Why I want to introduce a land development charge

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More than a year ago I announced that my department would be drafting and lodging a new proposal for a land development charge called a Jersey Infrastructure Levy.

Since then, and following the public launch of proposals, there’s been a lot of talk about the levy, so I’d like to explain why I want to introduce it.

Liberation Square todayI think it’s only fair that if you make a significant profit out of getting permission to develop a piece of land, then you should make a small contribution to the community facilities people in the area need.

The proposed small and broad-based charge aims to be a fair way of ensuring that land owners and developers who benefit from the increase in land value that comes from development permission, make a contribution to the impact of that development on the local community.

Let’s be clear, when the States use public money to invest in an area, its value rises. It becomes more desirable to live in an area with newly renovated pavements, decent play areas, safer roads, or with a nice public park nearby. Should a developer building in this area, bringing more people into the area, also make a small contribution to the community infrastructure? I think they should.

Image credit: Jersey Evening PostLet’s look at this more closely. If you buy the plot of a three-bedroom bungalow and get permission to develop it into four two-bedroom apartments, you’ll make a lot more money. But there’s an impact on that area. Those three additional households bring extra cars, they’ll need water for their showers, public space for their children and dogs, and perhaps new, safer routes to school or work.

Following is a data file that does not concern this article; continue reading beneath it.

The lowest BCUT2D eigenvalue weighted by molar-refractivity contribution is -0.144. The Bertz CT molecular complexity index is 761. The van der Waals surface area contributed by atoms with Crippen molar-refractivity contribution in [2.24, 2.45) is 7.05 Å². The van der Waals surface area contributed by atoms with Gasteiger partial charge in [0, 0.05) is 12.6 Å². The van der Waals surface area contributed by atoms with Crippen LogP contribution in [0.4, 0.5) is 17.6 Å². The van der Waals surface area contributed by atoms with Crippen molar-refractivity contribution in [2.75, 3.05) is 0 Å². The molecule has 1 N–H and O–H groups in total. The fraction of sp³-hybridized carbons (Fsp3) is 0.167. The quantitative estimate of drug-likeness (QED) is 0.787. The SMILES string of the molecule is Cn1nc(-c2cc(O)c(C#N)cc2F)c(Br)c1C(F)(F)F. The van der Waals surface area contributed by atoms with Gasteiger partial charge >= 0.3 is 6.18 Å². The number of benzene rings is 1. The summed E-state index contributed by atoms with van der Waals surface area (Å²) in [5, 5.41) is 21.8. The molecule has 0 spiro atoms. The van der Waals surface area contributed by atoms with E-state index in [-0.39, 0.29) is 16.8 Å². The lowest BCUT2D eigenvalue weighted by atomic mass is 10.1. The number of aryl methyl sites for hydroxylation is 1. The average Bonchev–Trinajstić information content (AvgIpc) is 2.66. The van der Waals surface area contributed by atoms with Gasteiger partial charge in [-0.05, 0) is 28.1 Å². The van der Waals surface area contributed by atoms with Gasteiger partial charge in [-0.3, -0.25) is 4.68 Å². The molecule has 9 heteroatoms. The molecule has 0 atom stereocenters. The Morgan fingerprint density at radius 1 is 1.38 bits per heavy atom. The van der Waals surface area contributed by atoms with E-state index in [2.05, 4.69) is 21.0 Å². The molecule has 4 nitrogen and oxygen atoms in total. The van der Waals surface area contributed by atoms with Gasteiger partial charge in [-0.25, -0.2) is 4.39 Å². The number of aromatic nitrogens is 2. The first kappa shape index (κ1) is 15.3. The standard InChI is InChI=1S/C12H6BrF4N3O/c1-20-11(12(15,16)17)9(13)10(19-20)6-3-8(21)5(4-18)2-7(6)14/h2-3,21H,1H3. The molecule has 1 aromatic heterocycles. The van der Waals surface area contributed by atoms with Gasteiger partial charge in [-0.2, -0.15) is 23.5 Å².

I want to turn that around, so that instead of one person benefiting when land is given development permission, the whole Island community benefits and Jersey can put some of the profit from land development towards new and improved streets, safe play spaces, tree planting and community gardens, more bus shelters, new footpaths and cycle routes, or improvements to make local areas more resilient to climate change.

I’d like to emphasise that people won’t pay the Jersey Infrastructure Levy unless they build a new residential unit, or develop land over 75 square metres – roughly the size of a two-bedroom apartment. Even then, it won’t apply to charities or affordable homes or to a change of use for existing floor space.

The charge won’t stop land owners or developers making a profit and it won’t make homes for people in Jersey more expensive as the levy will come from taking only a small fraction of the increase in land value that results from getting planning permission.

But by applying the levy equally to developments across the Island it will add up to a reasonable sum to directly contribute to providing and improving essential community infrastructure in neighbourhoods throughout Jersey. This is particularly the case in St Helier, where development pressure is most focused and where we have made a commitment with the Future St Helier initiative to creating a vibrant, compact and characterful town with a high quality of life for its residents and visitors.

We launched a consultation on the Jersey Infrastructure Levy recently, asking for people’s views. You can also contribute or vote for an idea on what improvements you’d like to see in your neighbourhood.

I’ll look at your feedback and take it into account before I put a further draft proposal to the States in the autumn.

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